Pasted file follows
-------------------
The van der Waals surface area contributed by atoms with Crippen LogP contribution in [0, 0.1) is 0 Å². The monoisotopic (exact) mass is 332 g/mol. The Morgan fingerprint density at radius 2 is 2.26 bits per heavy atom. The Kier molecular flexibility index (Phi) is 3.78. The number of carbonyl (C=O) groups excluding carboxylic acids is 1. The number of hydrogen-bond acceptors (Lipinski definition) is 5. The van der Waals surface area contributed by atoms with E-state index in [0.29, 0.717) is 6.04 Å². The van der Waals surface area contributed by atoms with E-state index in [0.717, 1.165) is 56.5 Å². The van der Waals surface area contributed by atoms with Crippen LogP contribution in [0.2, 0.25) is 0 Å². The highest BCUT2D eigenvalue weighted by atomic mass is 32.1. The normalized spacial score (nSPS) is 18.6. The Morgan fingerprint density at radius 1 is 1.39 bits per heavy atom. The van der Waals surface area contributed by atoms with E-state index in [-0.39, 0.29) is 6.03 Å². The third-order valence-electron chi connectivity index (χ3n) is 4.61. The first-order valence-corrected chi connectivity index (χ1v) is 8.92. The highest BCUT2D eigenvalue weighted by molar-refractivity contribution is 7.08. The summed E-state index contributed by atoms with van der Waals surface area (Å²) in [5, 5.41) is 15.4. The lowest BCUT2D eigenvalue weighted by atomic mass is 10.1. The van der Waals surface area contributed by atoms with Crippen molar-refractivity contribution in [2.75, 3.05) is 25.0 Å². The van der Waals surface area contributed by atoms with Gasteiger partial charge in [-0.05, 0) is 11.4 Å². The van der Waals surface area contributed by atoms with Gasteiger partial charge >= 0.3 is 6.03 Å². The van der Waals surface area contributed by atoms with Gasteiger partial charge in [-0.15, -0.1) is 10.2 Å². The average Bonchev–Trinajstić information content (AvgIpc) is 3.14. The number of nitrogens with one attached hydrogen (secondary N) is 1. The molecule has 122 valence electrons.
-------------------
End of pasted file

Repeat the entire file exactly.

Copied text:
The van der Waals surface area contributed by atoms with Crippen LogP contribution in [0, 0.1) is 0 Å². The monoisotopic (exact) mass is 332 g/mol. The Morgan fingerprint density at radius 2 is 2.26 bits per heavy atom. The Kier molecular flexibility index (Phi) is 3.78. The number of carbonyl (C=O) groups excluding carboxylic acids is 1. The number of hydrogen-bond acceptors (Lipinski definition) is 5. The van der Waals surface area contributed by atoms with E-state index in [0.29, 0.717) is 6.04 Å². The van der Waals surface area contributed by atoms with E-state index in [0.717, 1.165) is 56.5 Å². The van der Waals surface area contributed by atoms with Crippen LogP contribution in [0.2, 0.25) is 0 Å². The highest BCUT2D eigenvalue weighted by atomic mass is 32.1. The normalized spacial score (nSPS) is 18.6. The Morgan fingerprint density at radius 1 is 1.39 bits per heavy atom. The van der Waals surface area contributed by atoms with E-state index in [-0.39, 0.29) is 6.03 Å². The third-order valence-electron chi connectivity index (χ3n) is 4.61. The first-order valence-corrected chi connectivity index (χ1v) is 8.92. The highest BCUT2D eigenvalue weighted by molar-refractivity contribution is 7.08. The summed E-state index contributed by atoms with van der Waals surface area (Å²) in [5, 5.41) is 15.4. The lowest BCUT2D eigenvalue weighted by atomic mass is 10.1. The van der Waals surface area contributed by atoms with Crippen molar-refractivity contribution in [2.75, 3.05) is 25.0 Å². The van der Waals surface area contributed by atoms with Gasteiger partial charge in [-0.05, 0) is 11.4 Å². The van der Waals surface area contributed by atoms with Gasteiger partial charge >= 0.3 is 6.03 Å². The van der Waals surface area contributed by atoms with Gasteiger partial charge in [-0.15, -0.1) is 10.2 Å². The average Bonchev–Trinajstić information content (AvgIpc) is 3.14. The number of nitrogens with one attached hydrogen (secondary N) is 1. The molecule has 122 valence electrons.